Conflict in Relationships Class Addresses Teen Dating Violence Awareness Month

February 07, 2020

Parents and all adults who care for teens in their lives are encouraged to attend a safety class on how to recognize the signs of intimate partner violence, the significance of early action and reporting options.

Organizations across the United States recognize February as Teen Dating Violence Awareness and Prevention month. To combat this form of abuse, the University of Texas Police at Houston is hosting a session of our Conflict in Relationships: Breaking the Cycle of Abuse class at 10 a.m. on Monday, Feb. 10 at the Mid Campus Building 1, Floor 2, Room 1MC2.2460.

The class familiarizes attendees with Texas laws associated with family violence, dating violence, sexual assault and stalking. The guidance provided in the class is applicable to teen dating relationships as well as all intimate, familial or close relationships among adults. MD Anderson and UTHealth students and employees interested in attending may register through the Education Center or Learn2Succeed.

The National Institute of Justice defines domestic violence or intimate partner violence as physical, sexual or psychological harm caused by a current or former intimate partner or spouse. In contrast, healthy relationships are based on trust, open communication, mutual respect, honesty, support for one another, fairness and a good sense of humor.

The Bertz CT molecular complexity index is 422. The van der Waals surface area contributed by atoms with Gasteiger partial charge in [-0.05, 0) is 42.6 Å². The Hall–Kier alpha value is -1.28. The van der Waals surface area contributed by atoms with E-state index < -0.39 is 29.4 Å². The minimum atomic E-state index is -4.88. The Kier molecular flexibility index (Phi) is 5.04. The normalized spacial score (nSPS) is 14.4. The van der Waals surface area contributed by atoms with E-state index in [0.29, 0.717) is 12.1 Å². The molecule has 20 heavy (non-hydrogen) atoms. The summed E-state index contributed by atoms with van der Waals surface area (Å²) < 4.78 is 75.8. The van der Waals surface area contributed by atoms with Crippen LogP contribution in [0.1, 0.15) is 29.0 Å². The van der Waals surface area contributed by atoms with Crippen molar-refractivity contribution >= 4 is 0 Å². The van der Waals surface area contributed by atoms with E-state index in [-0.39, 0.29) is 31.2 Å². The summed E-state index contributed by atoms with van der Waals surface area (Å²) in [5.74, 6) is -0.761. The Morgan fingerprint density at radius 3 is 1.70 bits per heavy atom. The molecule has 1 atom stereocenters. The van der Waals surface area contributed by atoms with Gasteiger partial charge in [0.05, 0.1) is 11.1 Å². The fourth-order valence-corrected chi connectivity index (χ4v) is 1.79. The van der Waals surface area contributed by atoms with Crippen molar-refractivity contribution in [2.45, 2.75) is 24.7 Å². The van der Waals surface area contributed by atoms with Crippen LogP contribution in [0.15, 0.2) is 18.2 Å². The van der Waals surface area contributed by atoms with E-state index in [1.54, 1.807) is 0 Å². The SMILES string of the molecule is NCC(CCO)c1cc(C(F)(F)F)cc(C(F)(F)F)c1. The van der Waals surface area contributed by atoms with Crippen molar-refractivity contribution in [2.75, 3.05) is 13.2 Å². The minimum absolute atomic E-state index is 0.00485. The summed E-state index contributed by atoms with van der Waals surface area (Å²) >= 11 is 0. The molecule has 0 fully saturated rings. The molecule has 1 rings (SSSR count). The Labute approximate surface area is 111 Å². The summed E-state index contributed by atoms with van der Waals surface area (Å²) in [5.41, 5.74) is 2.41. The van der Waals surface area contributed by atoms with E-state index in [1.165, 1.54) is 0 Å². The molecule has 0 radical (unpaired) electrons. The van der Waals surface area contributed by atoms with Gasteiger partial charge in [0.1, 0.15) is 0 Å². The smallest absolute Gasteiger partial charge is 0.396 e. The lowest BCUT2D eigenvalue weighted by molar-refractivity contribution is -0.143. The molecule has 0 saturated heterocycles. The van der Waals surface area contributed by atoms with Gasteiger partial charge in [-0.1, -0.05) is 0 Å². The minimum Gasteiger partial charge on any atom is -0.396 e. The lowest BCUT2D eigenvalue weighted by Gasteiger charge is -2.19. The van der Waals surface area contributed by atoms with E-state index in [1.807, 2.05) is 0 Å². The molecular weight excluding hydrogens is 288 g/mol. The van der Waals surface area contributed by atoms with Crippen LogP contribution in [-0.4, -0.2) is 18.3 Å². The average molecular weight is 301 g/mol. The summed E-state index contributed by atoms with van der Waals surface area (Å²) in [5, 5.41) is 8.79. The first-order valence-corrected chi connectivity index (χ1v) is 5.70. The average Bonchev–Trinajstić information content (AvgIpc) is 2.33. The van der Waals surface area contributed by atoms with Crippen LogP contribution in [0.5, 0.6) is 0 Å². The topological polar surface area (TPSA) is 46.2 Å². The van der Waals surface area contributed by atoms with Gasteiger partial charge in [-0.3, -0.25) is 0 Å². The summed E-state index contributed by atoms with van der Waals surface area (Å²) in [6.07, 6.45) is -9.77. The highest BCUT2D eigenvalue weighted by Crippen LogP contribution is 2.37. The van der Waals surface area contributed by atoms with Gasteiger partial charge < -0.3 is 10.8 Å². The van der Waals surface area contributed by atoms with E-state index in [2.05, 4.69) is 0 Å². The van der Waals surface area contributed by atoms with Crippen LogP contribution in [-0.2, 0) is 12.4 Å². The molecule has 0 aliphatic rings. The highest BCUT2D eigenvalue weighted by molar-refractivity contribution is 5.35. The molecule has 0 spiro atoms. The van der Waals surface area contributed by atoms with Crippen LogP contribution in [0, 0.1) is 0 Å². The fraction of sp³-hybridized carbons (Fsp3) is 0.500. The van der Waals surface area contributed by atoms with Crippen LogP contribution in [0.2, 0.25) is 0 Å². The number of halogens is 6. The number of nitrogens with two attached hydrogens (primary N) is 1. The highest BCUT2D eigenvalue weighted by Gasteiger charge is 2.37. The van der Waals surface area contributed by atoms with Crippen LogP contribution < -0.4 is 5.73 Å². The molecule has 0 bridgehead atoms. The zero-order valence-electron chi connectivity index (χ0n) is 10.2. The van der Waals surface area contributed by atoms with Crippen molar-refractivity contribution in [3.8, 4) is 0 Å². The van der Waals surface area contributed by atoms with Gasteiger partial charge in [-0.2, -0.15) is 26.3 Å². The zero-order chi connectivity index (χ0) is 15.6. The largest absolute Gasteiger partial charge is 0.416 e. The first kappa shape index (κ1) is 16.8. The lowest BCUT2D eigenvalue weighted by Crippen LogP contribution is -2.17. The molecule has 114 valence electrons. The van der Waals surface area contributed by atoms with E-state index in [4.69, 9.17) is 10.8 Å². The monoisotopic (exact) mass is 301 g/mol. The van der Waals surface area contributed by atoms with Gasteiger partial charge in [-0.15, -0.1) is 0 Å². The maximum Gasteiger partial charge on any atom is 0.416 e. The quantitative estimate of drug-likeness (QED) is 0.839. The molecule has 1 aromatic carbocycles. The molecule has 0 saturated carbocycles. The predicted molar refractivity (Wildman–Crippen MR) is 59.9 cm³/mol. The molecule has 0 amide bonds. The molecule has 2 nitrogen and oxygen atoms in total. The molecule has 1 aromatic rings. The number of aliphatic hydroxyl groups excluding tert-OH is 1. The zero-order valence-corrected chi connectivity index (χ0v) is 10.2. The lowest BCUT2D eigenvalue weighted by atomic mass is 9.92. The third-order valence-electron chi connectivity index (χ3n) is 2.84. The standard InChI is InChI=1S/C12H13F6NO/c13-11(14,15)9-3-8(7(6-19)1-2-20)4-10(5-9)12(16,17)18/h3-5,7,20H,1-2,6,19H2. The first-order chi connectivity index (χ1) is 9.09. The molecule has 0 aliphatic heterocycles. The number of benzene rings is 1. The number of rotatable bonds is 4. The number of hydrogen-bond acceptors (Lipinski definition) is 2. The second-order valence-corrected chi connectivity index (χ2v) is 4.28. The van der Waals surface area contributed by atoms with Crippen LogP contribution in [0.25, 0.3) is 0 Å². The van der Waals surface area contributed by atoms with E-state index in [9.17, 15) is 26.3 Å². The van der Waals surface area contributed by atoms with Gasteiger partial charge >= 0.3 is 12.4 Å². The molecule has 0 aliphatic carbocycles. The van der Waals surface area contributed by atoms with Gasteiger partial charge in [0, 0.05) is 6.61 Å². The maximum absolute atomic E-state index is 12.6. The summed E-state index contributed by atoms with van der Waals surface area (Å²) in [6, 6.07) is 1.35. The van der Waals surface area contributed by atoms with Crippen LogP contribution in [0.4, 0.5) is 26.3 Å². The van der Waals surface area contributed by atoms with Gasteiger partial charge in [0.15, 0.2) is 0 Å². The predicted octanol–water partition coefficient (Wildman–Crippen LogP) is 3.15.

Violence by an intimate partner has both immediate and long-term effects.

Research shows intimate partner violence occurs in all social, economic, religious and cultural groups. According to the Family Violence Prevention Fund, one in every three women worldwide has experienced sexual, physical, emotional or other abuse in her lifetime. In the United States, one in three women and one in four men have been victims of physical violence by an intimate partner.

In addition to physical violence, victims may also experience other types of abuse such as the threat of physical violence, yelling, humiliation, stalking, manipulation, coercion, threats and isolation. It is stealing a paycheck, keeping tabs online, non-stop texting, constant use of the silent treatment, or calling someone stupid so often they believe it. If you are currently experiencing any of the abuse characteristics mentioned above and are in immediate danger, call 911.

MD Anderson and UTHealth also offers resources through their respective Employee Assistance Programs at no cost to employees and students. The MD Anderson Employee Assistance Program can be reached at 713-745-6901. UTHealth employees may submit an online contact request through the Employee Assistance Program or call 713-500-3327 for immediate assistance.

Also, if someone you know is in an abusive relationship, you may also show support by helping them identify resources for counseling, women’s shelters or support groups and validating their concerns and encouraging them to get help.

Departments or workgroups interested in hosting the Conflict in Relationships safety class, or others, can submit a request online.

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